Congress having made new regulations in the department of the,.commissary-general of purchases, Mr. Joseph Trumbull resigned his commission, and signified his intention of discontics nuing his service on the 20th of the month. [August 6.] They upon that “resolved, That Mr. Trumbull, with the officers uns der him, be desired to continue in the business of supplying the army, under the former establishment, until the commissaries general of purchases and issues shall signify their readiness to proceed therein under the new regulations.”

To what iufluence Mr. Trumbull imputed the regulations that occasioned his resignation, and what was his opinion as to thei: manner of conducting business in congress, may be gathered from a letter of his wherein he wrote, on the first of Septem ber, “I have quitted the commissary department. The regui: lations which are the ground on which I have quitted, were formed by the junto. Is it known in your state (the Massachu."; setts) that the president is with the Yorkers and souther: Bashaws; that if he wants any thing moved, his brother dele gates are not applied to, but the motion comes from Duane, onu sume other person of no better character; 'and that there is no harmony between him and his brethren?”

[August 23.] “Resolved, that the president inform general: Washington, that congress never intended by any commission: 2 hitherto granted by them, or by the establishment of any det partment whatever, to supersede or circumscribe the power: of general Washington, as the commander in chief of all these continental land forces within the United States.”, i93511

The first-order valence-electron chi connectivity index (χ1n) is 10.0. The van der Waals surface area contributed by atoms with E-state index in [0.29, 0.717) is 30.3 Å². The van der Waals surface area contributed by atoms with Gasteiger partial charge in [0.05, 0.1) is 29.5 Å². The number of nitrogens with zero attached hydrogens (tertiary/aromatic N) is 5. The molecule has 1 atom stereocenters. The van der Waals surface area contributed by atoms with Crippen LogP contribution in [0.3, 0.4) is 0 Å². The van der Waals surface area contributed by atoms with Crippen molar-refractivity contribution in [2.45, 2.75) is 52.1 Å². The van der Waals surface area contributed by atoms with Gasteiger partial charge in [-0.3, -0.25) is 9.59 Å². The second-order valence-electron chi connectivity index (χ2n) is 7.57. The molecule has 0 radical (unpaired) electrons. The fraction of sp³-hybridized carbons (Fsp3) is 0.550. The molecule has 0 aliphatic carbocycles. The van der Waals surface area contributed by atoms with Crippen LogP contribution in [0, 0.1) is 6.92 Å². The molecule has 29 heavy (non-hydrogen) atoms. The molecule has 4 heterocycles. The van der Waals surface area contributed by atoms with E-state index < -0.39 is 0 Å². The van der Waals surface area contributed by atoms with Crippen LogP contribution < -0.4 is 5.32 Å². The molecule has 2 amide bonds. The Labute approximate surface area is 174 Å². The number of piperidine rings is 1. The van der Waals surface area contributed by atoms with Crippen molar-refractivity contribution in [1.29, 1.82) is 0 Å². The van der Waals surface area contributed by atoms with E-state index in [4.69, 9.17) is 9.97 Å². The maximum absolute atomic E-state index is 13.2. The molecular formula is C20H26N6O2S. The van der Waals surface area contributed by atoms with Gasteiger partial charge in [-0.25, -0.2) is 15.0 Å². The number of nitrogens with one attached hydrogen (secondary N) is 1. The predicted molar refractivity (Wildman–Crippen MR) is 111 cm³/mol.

The British troops stationed on Staten Island were often making! incursions into the Jerseys, and carrying off inhabitants, cattle,&es This induced gen. Sullivan to settle a plau with col. Ogden, før attacking the island. The latter had, properly speaking, a sepasi rate command, but agreed to join the general in the expedition The general was to go from Elizabeth-Town point; and the col with his own and col. Dayton's regiment, joined by a hundred. militia, were to cross from another spot, to pass up Fresh-kill*: creek, and to come to the rear of col. Lawrence, who was ensi camped near the ferry with about 150 men, whom he was to at tack by day-break. The general selected from the brigades of ges; nerals Smallwood and De Borre, such men as were best able to. endure the march, amounting to near 1000. These he ordered to march at two o'clock in the afternoon from Hanover to Eliza:beth-Town, about 16 miles, where they arrived in the eveninga On the 22d of August they crossed over before day-light. Thé! colonel proceeded to execute the part of the plan alotted him. It had been settled that the general should send two regini ments to the neck of land separating the quarter where the cof. m was to begin his attack from the rest of the island, by their posi sessing of which the retreat of the enemy would be cut off, and ja surrender necessarily follow. When the col. had succeeded in a the commencement of his operations, and saw nunbers flying to u the neck, he expected they would have been stopt there; but is was surprised at observing the contrary, and that the occupancy din of the ground had not taken place. Unhappily the general, up